i'm reading a great book that i sense will affect the course of my life in ways i don't yet know. it's a biography of Fredrick Winslow Taylor (wikipedia). the book is The One Best Way by Robert Kanigel. it's been out of print for a couple years at least. after local bookstores couldn't get it, i turned to Alibris, where i scored a great used paperback edition for around $9 shipped. perfect for someone like me who likes to underline and dog-ear a good book.
the writing is top-notch. clearly Kanigel spent years researching, as he draws from a dizzying array of sources. he manages to spend several pages on two of Taylor's teachers at Exeter without getting boring.
i'm learning about machinery as well, especially the history of things like "machine grey" (pioneered by Taylor's boss, William Sellers, in an era when green and red were favored colors for machinery) and the US standard threading in use today (which Sellers invented and advocated, claiming his system's greater simplicity compared to the competing Whitworth standards).
there's also some great quotes buried in the text, mostly by Chordal, a pseudonym used by James Waring See when writing letters to the editor of American Machinist magazine. he was editor of that magazine at the time.
"You and I have hundreds of friends engaged in changing dull and heavy material into moving mechanism, a process akin to the creation of life." Chordal
"[Machine tools are] distinguished by a remarkable feature that places them almost in the category of living things and permits one to speak literally and not figuratively of their organic evolution. For machine tools are the only class of machines that can reproduce themselves." Fred Colvin, another AM editor and a contemporary of Taylor's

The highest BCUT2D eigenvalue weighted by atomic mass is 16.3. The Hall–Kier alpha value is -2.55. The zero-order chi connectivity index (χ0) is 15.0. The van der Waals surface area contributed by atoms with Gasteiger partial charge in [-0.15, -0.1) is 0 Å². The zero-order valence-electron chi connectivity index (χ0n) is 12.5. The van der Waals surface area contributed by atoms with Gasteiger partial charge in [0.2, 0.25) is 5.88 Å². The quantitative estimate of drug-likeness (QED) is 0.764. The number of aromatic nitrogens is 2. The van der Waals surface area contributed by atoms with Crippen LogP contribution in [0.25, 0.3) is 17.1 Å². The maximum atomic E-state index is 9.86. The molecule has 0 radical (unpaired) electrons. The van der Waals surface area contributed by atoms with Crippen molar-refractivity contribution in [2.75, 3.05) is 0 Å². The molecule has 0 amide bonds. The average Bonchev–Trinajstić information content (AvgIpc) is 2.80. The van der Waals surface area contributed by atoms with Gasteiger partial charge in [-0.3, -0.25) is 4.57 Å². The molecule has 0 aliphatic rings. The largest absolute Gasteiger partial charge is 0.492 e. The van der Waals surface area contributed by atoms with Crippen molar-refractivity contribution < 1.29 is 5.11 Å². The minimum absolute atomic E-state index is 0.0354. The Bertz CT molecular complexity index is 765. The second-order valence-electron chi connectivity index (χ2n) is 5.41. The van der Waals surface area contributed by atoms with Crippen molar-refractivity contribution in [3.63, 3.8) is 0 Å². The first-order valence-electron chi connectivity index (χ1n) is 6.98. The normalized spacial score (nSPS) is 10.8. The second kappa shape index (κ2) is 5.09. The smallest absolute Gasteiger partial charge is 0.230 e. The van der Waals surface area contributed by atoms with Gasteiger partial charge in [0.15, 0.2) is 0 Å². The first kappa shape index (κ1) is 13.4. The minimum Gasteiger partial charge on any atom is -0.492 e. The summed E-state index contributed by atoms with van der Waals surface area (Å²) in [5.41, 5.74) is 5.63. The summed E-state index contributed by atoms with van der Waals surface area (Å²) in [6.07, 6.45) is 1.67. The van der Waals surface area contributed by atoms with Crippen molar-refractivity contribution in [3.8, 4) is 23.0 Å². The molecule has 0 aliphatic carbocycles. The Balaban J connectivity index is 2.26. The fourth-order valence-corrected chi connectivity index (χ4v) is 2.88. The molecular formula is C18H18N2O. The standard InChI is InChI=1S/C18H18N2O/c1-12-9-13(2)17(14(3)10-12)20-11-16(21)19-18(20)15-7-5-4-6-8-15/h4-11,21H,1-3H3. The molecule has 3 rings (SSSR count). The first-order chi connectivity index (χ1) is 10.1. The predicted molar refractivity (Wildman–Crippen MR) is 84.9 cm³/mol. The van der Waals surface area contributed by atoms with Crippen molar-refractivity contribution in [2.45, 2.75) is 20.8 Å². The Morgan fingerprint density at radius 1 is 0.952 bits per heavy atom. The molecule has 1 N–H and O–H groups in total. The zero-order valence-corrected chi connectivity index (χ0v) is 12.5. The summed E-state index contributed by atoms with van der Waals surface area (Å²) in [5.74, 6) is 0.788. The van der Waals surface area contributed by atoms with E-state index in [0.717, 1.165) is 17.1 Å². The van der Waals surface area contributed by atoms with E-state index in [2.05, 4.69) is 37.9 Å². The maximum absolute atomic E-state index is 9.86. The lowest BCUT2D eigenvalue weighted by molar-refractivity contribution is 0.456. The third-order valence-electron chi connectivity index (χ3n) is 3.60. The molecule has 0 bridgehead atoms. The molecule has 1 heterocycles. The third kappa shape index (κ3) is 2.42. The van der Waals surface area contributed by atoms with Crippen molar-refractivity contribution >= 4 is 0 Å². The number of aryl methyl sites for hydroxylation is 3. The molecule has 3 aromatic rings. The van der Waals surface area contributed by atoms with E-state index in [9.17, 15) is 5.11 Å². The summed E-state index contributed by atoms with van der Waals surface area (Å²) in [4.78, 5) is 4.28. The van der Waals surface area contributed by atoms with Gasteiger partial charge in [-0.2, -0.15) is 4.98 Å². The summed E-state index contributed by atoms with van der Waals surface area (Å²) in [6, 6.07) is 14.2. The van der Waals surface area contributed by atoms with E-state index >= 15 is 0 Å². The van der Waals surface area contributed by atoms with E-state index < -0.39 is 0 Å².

"This country is awfully big [but] with all respect for the thousands and thousands of lathes which this very minute are revolving while some chap leans over them with outside calipers; for the thousands of planers, which are at this instant knocking their dogs against their tumblers; for the thousands of drill presses, which this instant would show their spindles gradually descending; for the thousands of vises which this instant have a death grip on some piece of metal; for the showers of chips flying before the thousands of chipping chisels now creeping slowly forward before thousands of ball-peen hammers--with all respect for these many evidences of the existence of machine shops in this land, I venture the opinion that the machine shops haven't gotten started yet." Chordal, writing before 1900, but right still today.